Monitor the iceberg danger in the North Atlantic Ocean and provide relevant iceberg warning products to the maritime community.
Eliminate the risk of iceberg collision.
Promote safe navigation of the Northwest Atlantic Ocean when the danger of iceberg collision exists.
The ice season runs from February 1st through July 31, during which the U.S. Coast Guard International Ice Patrol actively patrols the area of the Grand Banks of Newfoundland for the extent of iceberg danger. During the off season this responsibility is transferred to the Canadian Ice Service, who works closely with the International Ice Patrol under the North American Ice Service (NAIS). This partnership ensures accurate products are delivered to mariners year-round. The 1992 season, the longest on record, ran from March 7th through September 26th, 203 days. Except during unusually heavy ice years, the Grand Banks are normally free of ice from August through January.
The activities of the International Ice Patrol are delineated by treaty and U.S. law to encompass only those ice regions of the North Atlantic Ocean through which the major trans-Atlantic tracks pass. There remain other areas of ice danger where shipping must exercise extreme caution. A tragic example of this occurred on January 30, 1959 when S.S. HANSHEDTOFT struck an iceberg about 40 miles south of Cape Farewell, Greenland. On her maiden voyage, this ship, equipped with the latest electronic aids, sank without a trace, taking with it the 95 passengers and crew on board.
Fixed wing Coast Guard aircraft conduct the primary reconnaissance work for the Ice Patrol. Ice reconnaissance flights are made on the average of five days every other week during the ice season. The mainstay of the Ice Patrol flights since 1962 has been the C-130 long range surveillance aircraft. IIP is currently using the HC-130J model operated out of Elizabeth City, NC. The usual patrol time for these long range multi-engine planes is between 5 to 7 hours, with each flight covering an expanse of water of 30,000 square miles or more. Information concerning ice conditions is collected primarily from air surveillance flights and ships operating in or passing through the ice area.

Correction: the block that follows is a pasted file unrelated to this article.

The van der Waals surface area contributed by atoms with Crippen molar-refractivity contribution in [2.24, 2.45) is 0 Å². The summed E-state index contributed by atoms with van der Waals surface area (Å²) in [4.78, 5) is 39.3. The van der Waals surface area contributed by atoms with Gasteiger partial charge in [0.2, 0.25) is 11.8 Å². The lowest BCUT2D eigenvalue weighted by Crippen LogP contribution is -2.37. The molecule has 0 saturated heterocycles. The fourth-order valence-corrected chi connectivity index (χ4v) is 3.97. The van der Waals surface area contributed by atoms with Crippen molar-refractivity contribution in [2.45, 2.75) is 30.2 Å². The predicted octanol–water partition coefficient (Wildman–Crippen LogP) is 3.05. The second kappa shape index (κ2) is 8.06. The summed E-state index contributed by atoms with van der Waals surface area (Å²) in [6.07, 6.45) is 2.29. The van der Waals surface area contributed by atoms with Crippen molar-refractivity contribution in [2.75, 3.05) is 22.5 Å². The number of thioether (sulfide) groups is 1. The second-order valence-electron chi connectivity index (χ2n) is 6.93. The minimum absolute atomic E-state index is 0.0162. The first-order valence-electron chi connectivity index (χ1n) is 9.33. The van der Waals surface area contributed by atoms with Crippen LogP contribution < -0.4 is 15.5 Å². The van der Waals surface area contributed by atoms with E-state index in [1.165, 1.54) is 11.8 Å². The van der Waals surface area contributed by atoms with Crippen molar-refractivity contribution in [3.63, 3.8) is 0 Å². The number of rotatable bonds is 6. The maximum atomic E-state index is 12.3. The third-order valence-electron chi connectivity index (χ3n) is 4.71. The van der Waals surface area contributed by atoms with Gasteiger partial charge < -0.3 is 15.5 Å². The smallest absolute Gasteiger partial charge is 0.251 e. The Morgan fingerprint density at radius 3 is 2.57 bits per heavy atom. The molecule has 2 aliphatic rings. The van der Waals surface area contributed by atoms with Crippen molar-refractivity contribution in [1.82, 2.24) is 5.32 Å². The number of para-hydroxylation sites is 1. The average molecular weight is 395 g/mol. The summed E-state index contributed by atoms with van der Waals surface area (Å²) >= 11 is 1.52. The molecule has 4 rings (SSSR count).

All the iceberg data are fed into a computer model at the IIP Operations Center along with ocean current and wind data. Using this information, the model predicts the drift of the icebergs. Each day, the predicted iceberg locations are used to estimate the iceberg limit. This limit is incorporated into our daily products, the NAIS Iceberg Bulletin and NAIS Iceberg Chart. These products are available to users and the general public by several means, including INMARSAT SafetyNet, NAVTEX, SITOR, and the world-wide web.
Except for the years of the two World Wars, the International Ice Patrol has conducted each season since 1913. During the period the Ice Patrol has amassed an enviable safety record with not a single reported loss of life or property due to collision with an iceberg outside the advertised limit in the vicinity of the Grand Banks. However, the potential for a catastrophe still exists, as evidenced by numerous collisions with icebergs by ships transiting through the Ice Patrol iceberg limit through the years. You may view the history of the International Ice Patrol in more detail in our IIP History section.
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